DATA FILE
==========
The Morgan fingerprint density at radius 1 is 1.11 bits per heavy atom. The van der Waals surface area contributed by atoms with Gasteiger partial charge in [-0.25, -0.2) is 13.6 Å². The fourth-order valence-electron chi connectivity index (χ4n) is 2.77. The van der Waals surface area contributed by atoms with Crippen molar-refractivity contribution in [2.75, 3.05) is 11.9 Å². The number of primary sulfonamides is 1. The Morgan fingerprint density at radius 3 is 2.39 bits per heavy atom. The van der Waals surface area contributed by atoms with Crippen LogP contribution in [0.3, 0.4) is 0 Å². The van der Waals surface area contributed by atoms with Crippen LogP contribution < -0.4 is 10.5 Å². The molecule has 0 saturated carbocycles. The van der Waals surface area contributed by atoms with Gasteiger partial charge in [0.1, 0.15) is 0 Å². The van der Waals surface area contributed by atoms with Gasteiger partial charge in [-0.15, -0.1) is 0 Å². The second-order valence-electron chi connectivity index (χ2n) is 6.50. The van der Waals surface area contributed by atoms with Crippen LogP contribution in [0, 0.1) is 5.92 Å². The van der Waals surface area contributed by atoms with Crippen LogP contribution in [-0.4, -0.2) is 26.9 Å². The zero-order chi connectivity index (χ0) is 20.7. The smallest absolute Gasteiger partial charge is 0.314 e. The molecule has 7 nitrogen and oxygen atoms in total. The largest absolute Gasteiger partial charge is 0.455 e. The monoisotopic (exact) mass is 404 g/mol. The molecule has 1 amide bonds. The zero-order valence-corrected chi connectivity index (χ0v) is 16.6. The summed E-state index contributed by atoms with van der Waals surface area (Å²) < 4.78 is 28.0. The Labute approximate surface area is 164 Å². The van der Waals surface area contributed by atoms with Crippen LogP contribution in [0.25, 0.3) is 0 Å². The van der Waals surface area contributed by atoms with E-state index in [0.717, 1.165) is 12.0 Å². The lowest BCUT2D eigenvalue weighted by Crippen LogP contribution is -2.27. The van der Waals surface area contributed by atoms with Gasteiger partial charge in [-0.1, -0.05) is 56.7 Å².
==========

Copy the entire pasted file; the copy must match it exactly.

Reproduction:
The Morgan fingerprint density at radius 1 is 1.11 bits per heavy atom. The van der Waals surface area contributed by atoms with Gasteiger partial charge in [-0.25, -0.2) is 13.6 Å². The fourth-order valence-electron chi connectivity index (χ4n) is 2.77. The van der Waals surface area contributed by atoms with Crippen molar-refractivity contribution in [2.75, 3.05) is 11.9 Å². The number of primary sulfonamides is 1. The Morgan fingerprint density at radius 3 is 2.39 bits per heavy atom. The van der Waals surface area contributed by atoms with Crippen LogP contribution in [0.3, 0.4) is 0 Å². The van der Waals surface area contributed by atoms with Crippen LogP contribution < -0.4 is 10.5 Å². The molecule has 0 saturated carbocycles. The van der Waals surface area contributed by atoms with Gasteiger partial charge in [0.1, 0.15) is 0 Å². The van der Waals surface area contributed by atoms with Gasteiger partial charge in [-0.15, -0.1) is 0 Å². The second-order valence-electron chi connectivity index (χ2n) is 6.50. The van der Waals surface area contributed by atoms with Crippen LogP contribution in [0, 0.1) is 5.92 Å². The van der Waals surface area contributed by atoms with Crippen LogP contribution in [-0.4, -0.2) is 26.9 Å². The zero-order chi connectivity index (χ0) is 20.7. The smallest absolute Gasteiger partial charge is 0.314 e. The molecule has 7 nitrogen and oxygen atoms in total. The largest absolute Gasteiger partial charge is 0.455 e. The monoisotopic (exact) mass is 404 g/mol. The molecule has 1 amide bonds. The zero-order valence-corrected chi connectivity index (χ0v) is 16.6. The summed E-state index contributed by atoms with van der Waals surface area (Å²) < 4.78 is 28.0. The Labute approximate surface area is 164 Å². The van der Waals surface area contributed by atoms with Crippen LogP contribution in [0.25, 0.3) is 0 Å². The van der Waals surface area contributed by atoms with E-state index in [0.717, 1.165) is 12.0 Å². The lowest BCUT2D eigenvalue weighted by Crippen LogP contribution is -2.27. The van der Waals surface area contributed by atoms with Gasteiger partial charge in [-0.1, -0.05) is 56.7 Å².